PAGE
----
Sundance Diary: Day Three

Cold Souls, When You're Strange, Victoria Day and 500 Days Of Summer

by Amber Wilkinson and Tony Sullivan



Day Three and still not a snowflake in sight. Had to laugh, however, when a local told me that this is "spring thaw" which seems something of an overstatement since the daily high temperature around here is a balmy two degrees.

I start the day with Amreeka, which is one of the projects that has come up through the Sundance Middle East Screenwriters lab - among other development projects. It tells the story of single mum Muna, who increasingly weary with life in the checkpoint controlled West Bank, moves with her son, Fadi, to the US. Once there, however, they find that starting a new life is not as easy as it first seemed. Nisreen Faour is commanding in the central role and is ably supported by the likes of Hiam Abbass. There is a certain level of simplification going on regarding the situation in the Middle East and the film's "people are people wherever they come from" motif is well-trodden ground. But despite dealing with heavy issues, writer/director Cherien Dabis finds plenty of humour in the situation and the film treads a path somewhere between last year's La Grain Et Le Mulet and The Visitor. It's well worth checking out if you get the opportunity.

Tony writes... In Cold Souls Paul Giamatti (Paul Giamatti) is having trouble with playing a stage role in Uncle Vanya - the part is getting to him. Paul's agent jokingly suggests he look at a New Yorker magazine article concerning a medical procedure to remove the soul. Desperate to alleviate his distress, Paul, with great trepidation, approaches the clinic. Succumbing to the sales pitch, Paul undertakes the procedure. This helps his mental state, but completely ruins his stage performance. This is also the beginning of his problems. Turns out the clinic is involved in illegal trafficking of souls from Russia. Then Paul's soul goes missing.

Quirky comedy that doesn't take itself too seriously, Souls manifest themselves as small nondescript lumps. Coasts along on Giamatti's charm. Director Sophie Barthes notes that she had Woody Allen in mind for the lead role originally and that probably tells you what you need to know - look out for more from the press conference coming soon.

Taking a break from the screening rooms, we head the filmmakers/journalists meet and greet, Tony writes... in a break from previous years, the directors outnumbered the press at this informal junket, and we managed to interview/chat to a good number of folk, many of whom - somewhat bizarrely - queued up to talk to us. Among the throng, William Kunstler Disturbing The Universe co-directors, Emily and Sarah Kunstler. Grace director Paul Solet, who cheered me by being a fan of Seventies and Eighties horror. We also met a slew of short film directors and scooped a number of screener discs, which we will try to find time to review very soon. Finally Martin Todsharow, music composer on the excellent German film, Lulu And Jimi. This ego boost was short lived, however, as our credentials failed to impress the door staff for Jim Carrey's promo party for I Love You Phillip Morris. On the plus side, though, we're hoping to bring you an interview with Lulu And Jimi's director at some point in the not too distant future.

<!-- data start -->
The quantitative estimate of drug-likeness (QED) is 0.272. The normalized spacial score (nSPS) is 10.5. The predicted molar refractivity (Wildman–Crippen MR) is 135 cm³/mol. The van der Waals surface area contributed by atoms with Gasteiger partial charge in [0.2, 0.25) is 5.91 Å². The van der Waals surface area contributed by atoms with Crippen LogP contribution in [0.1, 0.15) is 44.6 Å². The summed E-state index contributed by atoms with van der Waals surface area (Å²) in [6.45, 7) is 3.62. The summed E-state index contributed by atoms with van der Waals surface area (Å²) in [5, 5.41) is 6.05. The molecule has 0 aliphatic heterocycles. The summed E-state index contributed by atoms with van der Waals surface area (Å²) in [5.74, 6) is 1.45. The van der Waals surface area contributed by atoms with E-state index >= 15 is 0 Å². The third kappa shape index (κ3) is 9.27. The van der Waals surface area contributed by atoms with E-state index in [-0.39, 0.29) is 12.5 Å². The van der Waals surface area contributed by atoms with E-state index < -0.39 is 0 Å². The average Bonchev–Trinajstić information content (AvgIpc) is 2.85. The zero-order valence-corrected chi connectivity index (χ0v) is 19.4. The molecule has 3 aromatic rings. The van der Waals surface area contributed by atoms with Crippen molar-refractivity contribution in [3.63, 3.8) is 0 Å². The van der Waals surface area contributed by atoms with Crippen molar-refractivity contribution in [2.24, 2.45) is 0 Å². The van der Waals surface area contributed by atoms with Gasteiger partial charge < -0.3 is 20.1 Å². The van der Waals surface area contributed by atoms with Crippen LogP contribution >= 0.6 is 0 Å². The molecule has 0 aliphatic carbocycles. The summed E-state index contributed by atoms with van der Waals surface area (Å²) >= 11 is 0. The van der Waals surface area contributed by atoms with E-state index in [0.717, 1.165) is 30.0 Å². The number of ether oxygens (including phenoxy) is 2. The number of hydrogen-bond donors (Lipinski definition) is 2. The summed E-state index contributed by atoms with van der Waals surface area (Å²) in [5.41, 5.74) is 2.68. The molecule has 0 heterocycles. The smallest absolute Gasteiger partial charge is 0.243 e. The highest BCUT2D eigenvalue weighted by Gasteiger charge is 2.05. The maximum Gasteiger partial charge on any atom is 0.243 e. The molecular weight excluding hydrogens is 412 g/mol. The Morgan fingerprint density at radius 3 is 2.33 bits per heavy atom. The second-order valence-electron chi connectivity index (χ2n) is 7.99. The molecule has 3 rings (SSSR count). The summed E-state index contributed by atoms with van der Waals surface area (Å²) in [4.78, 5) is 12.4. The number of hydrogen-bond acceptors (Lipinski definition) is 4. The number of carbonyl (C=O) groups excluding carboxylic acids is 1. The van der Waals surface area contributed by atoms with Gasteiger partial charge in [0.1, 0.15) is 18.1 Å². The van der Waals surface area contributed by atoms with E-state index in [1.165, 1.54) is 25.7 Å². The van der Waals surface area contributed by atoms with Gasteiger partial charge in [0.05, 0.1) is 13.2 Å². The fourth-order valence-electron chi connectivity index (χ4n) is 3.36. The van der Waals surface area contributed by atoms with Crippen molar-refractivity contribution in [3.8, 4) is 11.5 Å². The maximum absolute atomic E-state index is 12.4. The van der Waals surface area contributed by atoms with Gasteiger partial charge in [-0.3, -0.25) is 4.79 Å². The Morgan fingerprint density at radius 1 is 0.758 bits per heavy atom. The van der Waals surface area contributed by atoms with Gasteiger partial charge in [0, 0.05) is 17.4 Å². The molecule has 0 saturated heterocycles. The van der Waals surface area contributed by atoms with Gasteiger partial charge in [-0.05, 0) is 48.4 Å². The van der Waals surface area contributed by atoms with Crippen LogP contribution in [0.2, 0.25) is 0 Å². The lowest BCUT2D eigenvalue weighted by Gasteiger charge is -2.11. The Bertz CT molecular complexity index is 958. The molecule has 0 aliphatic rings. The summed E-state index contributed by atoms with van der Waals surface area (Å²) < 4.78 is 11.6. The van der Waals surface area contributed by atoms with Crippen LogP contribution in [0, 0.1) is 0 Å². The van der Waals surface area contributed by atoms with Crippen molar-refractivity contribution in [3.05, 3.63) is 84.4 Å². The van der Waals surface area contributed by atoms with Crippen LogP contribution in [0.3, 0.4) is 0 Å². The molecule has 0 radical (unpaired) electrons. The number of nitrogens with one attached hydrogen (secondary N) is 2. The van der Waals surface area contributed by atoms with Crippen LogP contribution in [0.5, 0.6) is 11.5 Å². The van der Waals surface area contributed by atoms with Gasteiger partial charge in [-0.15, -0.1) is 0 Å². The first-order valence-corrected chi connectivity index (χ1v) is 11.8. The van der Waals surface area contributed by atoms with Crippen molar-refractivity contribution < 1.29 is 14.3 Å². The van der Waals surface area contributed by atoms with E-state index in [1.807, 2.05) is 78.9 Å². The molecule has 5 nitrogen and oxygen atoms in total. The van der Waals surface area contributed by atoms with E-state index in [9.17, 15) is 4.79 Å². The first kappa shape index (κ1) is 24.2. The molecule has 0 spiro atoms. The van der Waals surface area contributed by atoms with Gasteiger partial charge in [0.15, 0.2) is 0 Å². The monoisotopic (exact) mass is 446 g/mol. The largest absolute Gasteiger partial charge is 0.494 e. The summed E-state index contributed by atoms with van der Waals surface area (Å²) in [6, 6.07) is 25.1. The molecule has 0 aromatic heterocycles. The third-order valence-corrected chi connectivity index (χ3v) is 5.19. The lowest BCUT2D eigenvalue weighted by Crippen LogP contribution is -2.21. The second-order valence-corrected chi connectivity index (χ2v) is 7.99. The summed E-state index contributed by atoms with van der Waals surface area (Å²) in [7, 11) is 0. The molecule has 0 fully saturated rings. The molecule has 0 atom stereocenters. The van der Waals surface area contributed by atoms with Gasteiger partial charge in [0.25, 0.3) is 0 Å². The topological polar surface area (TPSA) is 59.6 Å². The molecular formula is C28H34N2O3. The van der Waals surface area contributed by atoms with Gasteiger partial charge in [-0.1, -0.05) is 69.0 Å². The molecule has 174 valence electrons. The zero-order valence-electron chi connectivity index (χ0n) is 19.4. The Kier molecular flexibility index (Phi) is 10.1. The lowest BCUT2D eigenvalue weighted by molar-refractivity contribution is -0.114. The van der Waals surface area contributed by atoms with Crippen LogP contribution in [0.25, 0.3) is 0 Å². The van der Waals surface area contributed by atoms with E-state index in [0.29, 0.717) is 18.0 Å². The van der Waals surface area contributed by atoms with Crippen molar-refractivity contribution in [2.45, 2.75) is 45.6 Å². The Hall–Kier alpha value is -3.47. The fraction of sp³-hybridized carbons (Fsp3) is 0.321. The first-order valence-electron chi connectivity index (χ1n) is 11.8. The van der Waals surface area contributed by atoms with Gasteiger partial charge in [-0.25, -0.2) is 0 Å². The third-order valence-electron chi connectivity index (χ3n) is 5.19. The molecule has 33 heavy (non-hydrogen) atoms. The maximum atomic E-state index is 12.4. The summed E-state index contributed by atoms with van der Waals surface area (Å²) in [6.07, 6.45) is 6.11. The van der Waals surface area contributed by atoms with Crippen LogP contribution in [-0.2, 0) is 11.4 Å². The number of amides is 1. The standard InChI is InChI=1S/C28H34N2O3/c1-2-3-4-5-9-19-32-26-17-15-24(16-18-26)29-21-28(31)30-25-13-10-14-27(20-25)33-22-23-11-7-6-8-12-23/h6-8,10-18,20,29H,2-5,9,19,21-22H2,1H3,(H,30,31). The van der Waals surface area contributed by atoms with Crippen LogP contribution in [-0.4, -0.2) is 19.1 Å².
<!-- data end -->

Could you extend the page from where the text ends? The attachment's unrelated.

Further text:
Fortified by our free late lunch, it was time to hit the screens again.

Amber writes... toyed with joining the waiting list line for I Love You Phillip Morris but after hearing tales of woe from premieres earlier in the day - when even those with tickets seemed to be having trouble getting in - I decided that I'd check out the press screening of 500 Days Of Summer instead. This romcom has the whimsy turned up to stun and stars Joseph Gordon-Levitt and Zooey Deschanel. Gordon Levitt recounts the 500 days of his relationship with Summer (Deschanel) as a counter zips backwards and forwards through the time they spent together. At times, very funny, it is still somewhat overlong and suffers from a surfeit of ideas from helmer Marc Webb. His imagination is not under dispute, but his discipline could use some work, as the various film techniques tumble over one another just a little much in the end. That said, this is way above average for the genre and will doubtless find its way to a multiplex near you at some point.

I finished the day with hot Doors doc When You're Strange, which seems to have been getting an immense amount of buzz about the place this week. Tickets for it have been at a premium and despite being the last press show of the evening, the screening was packed. Featuring never seen before archive footage, Tom Dicillo's film charts the rise of the rock band and the fall of Jim Morrison. The editing is sharp and the footage compelling, although the narration (also by DiCillo) is rather ponderous in parts and features some unnecessary editorialising. It does, however, offer an insight into all the band members, including Morrison, although rather shies away from the drug use aspect of his life. Fans will doubtless lap it up, while those not familiar with the group will also find it an interesting ride.

Tony, meanwhile, caught Victoria Day... A look at the life of Canadian/Russian teen, Ben Spektor (Mark Rendall). Set in 1988, Ben's main interest in life is ice hockey, but this is beginning to shift towards the opposite sex. That obscure object of desire turns out to be the sister of one of his hockey team mates. Complications ensue when this team mate disappears after a Bob Dylan concert.

This is a well-observed slice of life with outstanding turns from the whole cast. The only problem is that the slice is all you are given... there should be more.

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